Architectural Advent Day 9:
An excerpt from a 1976 edition of AD (entitled Whatever happened to the systems approach?) containing an interview with Terry Farrell and Nick Grimshaw discussing their work with timber frame housing:
Farrell-Grimshaw interviewed by James Meller (PDF link)
(Sample from cover and image from interview topic)
My profession has a short memory. I post this in the same week that my office has been asked to attend meetings to discuss the benefits of standardisation in timber frame housing. This time round everybody has agreed to call it MMC (Modern Methods of Construction). Farrell and Grimshaw understood the systems approach – it’s exactly that: an approach. Yet despite all the urban design debates about context sensitivity, design quality and environmental performance, it seems there are many who are still chasing the idea of a set of standardised products rather than techniques.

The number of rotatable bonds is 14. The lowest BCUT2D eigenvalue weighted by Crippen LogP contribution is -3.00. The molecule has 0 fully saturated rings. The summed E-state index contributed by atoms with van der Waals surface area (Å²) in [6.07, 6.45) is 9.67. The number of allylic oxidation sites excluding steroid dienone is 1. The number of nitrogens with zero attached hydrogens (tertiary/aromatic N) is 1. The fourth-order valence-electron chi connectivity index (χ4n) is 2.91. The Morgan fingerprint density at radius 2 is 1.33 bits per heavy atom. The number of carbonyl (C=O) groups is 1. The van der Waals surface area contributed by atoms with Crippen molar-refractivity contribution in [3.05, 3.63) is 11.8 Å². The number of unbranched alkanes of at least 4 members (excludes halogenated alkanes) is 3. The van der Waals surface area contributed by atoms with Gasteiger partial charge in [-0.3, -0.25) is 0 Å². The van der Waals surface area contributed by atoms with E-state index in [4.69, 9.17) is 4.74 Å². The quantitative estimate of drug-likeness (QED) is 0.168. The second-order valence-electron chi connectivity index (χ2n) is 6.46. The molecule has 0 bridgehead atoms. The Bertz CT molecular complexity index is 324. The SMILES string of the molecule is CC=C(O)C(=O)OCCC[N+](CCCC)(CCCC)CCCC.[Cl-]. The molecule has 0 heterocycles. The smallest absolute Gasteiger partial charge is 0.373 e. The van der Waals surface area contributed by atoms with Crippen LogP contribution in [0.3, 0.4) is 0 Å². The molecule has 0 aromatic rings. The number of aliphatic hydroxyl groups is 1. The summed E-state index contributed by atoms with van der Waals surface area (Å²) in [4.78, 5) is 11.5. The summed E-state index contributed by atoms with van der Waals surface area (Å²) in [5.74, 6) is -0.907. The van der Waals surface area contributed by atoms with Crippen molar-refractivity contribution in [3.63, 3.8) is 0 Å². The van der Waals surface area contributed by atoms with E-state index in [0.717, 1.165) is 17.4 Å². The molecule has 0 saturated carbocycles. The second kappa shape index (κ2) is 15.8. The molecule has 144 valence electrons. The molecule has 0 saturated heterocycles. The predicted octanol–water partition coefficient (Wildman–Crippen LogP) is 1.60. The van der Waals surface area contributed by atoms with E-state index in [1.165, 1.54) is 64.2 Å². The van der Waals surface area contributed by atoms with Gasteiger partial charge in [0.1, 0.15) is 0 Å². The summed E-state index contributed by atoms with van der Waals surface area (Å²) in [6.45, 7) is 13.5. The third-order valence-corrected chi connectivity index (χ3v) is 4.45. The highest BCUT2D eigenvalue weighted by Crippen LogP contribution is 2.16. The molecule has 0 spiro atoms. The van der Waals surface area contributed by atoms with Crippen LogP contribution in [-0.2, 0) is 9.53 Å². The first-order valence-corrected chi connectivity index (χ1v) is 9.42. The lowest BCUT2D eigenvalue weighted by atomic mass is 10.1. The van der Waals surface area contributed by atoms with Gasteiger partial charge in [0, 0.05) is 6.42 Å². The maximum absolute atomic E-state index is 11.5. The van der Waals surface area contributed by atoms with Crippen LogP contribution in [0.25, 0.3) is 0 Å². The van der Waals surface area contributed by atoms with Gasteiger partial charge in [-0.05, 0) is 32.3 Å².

This is perhaps too intuitive to be called a system, but it has systematic elements threaded through it. One of the things we are doing at the moment is low-cost housing, for housing societies on many different tiny sites where, right from the outset, we thought we had to get something constant going through these things. What is the constant element? It isn’t the appearance of the buildings, because in England today every little local planning officer is a law unto himself. So we scrapped the appearance side of it and looked for other common threads. Wat we were able to pin it down to, was the frame structure of the building and the internal finishes, but not the external finishes.